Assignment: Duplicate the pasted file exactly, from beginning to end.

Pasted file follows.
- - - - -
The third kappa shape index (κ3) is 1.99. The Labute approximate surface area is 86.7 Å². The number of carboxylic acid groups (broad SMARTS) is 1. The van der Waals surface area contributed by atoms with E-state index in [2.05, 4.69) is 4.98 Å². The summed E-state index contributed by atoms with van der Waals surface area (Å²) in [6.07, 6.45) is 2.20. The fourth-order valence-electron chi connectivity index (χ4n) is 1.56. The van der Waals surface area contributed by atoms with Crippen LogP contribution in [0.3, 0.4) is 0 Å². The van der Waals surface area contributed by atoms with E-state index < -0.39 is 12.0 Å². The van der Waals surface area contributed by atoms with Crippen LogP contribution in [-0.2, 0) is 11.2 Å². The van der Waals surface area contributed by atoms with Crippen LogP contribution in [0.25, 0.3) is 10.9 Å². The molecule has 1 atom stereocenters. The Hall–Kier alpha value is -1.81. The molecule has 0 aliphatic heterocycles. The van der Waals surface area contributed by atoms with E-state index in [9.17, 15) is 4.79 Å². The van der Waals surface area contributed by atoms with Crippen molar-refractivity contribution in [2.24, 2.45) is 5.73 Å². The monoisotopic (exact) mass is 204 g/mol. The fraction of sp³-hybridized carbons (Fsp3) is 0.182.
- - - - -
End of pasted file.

The third kappa shape index (κ3) is 1.99. The Labute approximate surface area is 86.7 Å². The number of carboxylic acid groups (broad SMARTS) is 1. The van der Waals surface area contributed by atoms with E-state index in [2.05, 4.69) is 4.98 Å². The summed E-state index contributed by atoms with van der Waals surface area (Å²) in [6.07, 6.45) is 2.20. The fourth-order valence-electron chi connectivity index (χ4n) is 1.56. The van der Waals surface area contributed by atoms with Crippen LogP contribution in [0.3, 0.4) is 0 Å². The van der Waals surface area contributed by atoms with E-state index < -0.39 is 12.0 Å². The van der Waals surface area contributed by atoms with Crippen LogP contribution in [-0.2, 0) is 11.2 Å². The van der Waals surface area contributed by atoms with Crippen LogP contribution in [0.25, 0.3) is 10.9 Å². The molecule has 1 atom stereocenters. The Hall–Kier alpha value is -1.81. The molecule has 0 aliphatic heterocycles. The van der Waals surface area contributed by atoms with E-state index in [9.17, 15) is 4.79 Å². The van der Waals surface area contributed by atoms with Crippen molar-refractivity contribution in [2.24, 2.45) is 5.73 Å². The monoisotopic (exact) mass is 204 g/mol. The fraction of sp³-hybridized carbons (Fsp3) is 0.182.